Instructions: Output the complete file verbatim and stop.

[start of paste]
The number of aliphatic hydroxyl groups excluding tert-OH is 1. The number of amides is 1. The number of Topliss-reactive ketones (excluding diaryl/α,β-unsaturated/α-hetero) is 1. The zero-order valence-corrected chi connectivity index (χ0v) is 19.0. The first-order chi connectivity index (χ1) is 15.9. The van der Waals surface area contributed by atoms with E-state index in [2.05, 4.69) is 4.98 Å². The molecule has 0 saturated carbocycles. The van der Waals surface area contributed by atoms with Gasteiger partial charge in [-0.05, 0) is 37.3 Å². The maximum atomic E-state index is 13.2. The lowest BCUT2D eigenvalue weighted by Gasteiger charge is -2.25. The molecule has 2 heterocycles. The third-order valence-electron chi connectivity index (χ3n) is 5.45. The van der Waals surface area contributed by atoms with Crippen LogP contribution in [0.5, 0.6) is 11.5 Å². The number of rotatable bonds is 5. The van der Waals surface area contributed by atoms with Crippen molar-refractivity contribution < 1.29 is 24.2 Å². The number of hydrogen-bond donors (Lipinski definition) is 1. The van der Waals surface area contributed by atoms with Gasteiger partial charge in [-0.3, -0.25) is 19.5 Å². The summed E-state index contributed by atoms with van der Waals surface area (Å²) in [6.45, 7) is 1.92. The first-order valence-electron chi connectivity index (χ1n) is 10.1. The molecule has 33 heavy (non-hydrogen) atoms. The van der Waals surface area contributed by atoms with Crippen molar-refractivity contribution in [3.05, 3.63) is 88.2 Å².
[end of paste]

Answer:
The number of aliphatic hydroxyl groups excluding tert-OH is 1. The number of amides is 1. The number of Topliss-reactive ketones (excluding diaryl/α,β-unsaturated/α-hetero) is 1. The zero-order valence-corrected chi connectivity index (χ0v) is 19.0. The first-order chi connectivity index (χ1) is 15.9. The van der Waals surface area contributed by atoms with E-state index in [2.05, 4.69) is 4.98 Å². The molecule has 0 saturated carbocycles. The van der Waals surface area contributed by atoms with Gasteiger partial charge in [-0.05, 0) is 37.3 Å². The maximum atomic E-state index is 13.2. The lowest BCUT2D eigenvalue weighted by Gasteiger charge is -2.25. The molecule has 2 heterocycles. The third-order valence-electron chi connectivity index (χ3n) is 5.45. The van der Waals surface area contributed by atoms with Crippen LogP contribution in [0.5, 0.6) is 11.5 Å². The number of rotatable bonds is 5. The van der Waals surface area contributed by atoms with Crippen molar-refractivity contribution < 1.29 is 24.2 Å². The number of hydrogen-bond donors (Lipinski definition) is 1. The van der Waals surface area contributed by atoms with Gasteiger partial charge in [-0.3, -0.25) is 19.5 Å². The summed E-state index contributed by atoms with van der Waals surface area (Å²) in [6.45, 7) is 1.92. The first-order valence-electron chi connectivity index (χ1n) is 10.1. The molecule has 33 heavy (non-hydrogen) atoms. The van der Waals surface area contributed by atoms with Crippen molar-refractivity contribution in [3.05, 3.63) is 88.2 Å².